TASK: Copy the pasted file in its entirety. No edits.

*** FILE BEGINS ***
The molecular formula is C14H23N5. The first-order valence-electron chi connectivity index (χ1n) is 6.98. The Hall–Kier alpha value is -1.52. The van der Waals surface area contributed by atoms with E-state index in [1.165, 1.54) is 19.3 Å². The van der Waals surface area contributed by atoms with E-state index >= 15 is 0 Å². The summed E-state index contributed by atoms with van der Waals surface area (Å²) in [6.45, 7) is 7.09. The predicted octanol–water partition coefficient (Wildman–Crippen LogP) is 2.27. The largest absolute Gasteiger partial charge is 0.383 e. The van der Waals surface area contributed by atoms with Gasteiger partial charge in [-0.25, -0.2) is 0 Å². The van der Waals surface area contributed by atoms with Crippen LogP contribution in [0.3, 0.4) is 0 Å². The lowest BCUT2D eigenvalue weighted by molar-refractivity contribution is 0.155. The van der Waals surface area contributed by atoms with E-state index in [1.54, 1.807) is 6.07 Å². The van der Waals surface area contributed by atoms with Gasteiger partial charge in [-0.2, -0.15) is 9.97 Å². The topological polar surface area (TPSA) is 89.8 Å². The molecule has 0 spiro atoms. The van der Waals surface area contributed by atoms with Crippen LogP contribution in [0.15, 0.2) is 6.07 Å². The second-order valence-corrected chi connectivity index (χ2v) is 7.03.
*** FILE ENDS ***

The molecular formula is C14H23N5. The first-order valence-electron chi connectivity index (χ1n) is 6.98. The Hall–Kier alpha value is -1.52. The van der Waals surface area contributed by atoms with E-state index in [1.165, 1.54) is 19.3 Å². The van der Waals surface area contributed by atoms with E-state index >= 15 is 0 Å². The summed E-state index contributed by atoms with van der Waals surface area (Å²) in [6.45, 7) is 7.09. The predicted octanol–water partition coefficient (Wildman–Crippen LogP) is 2.27. The largest absolute Gasteiger partial charge is 0.383 e. The van der Waals surface area contributed by atoms with Gasteiger partial charge in [-0.25, -0.2) is 0 Å². The van der Waals surface area contributed by atoms with Crippen LogP contribution in [0.3, 0.4) is 0 Å². The lowest BCUT2D eigenvalue weighted by molar-refractivity contribution is 0.155. The van der Waals surface area contributed by atoms with E-state index in [1.54, 1.807) is 6.07 Å². The van der Waals surface area contributed by atoms with Gasteiger partial charge in [-0.2, -0.15) is 9.97 Å². The topological polar surface area (TPSA) is 89.8 Å². The molecule has 0 spiro atoms. The van der Waals surface area contributed by atoms with Crippen LogP contribution in [0.15, 0.2) is 6.07 Å². The second-order valence-corrected chi connectivity index (χ2v) is 7.03.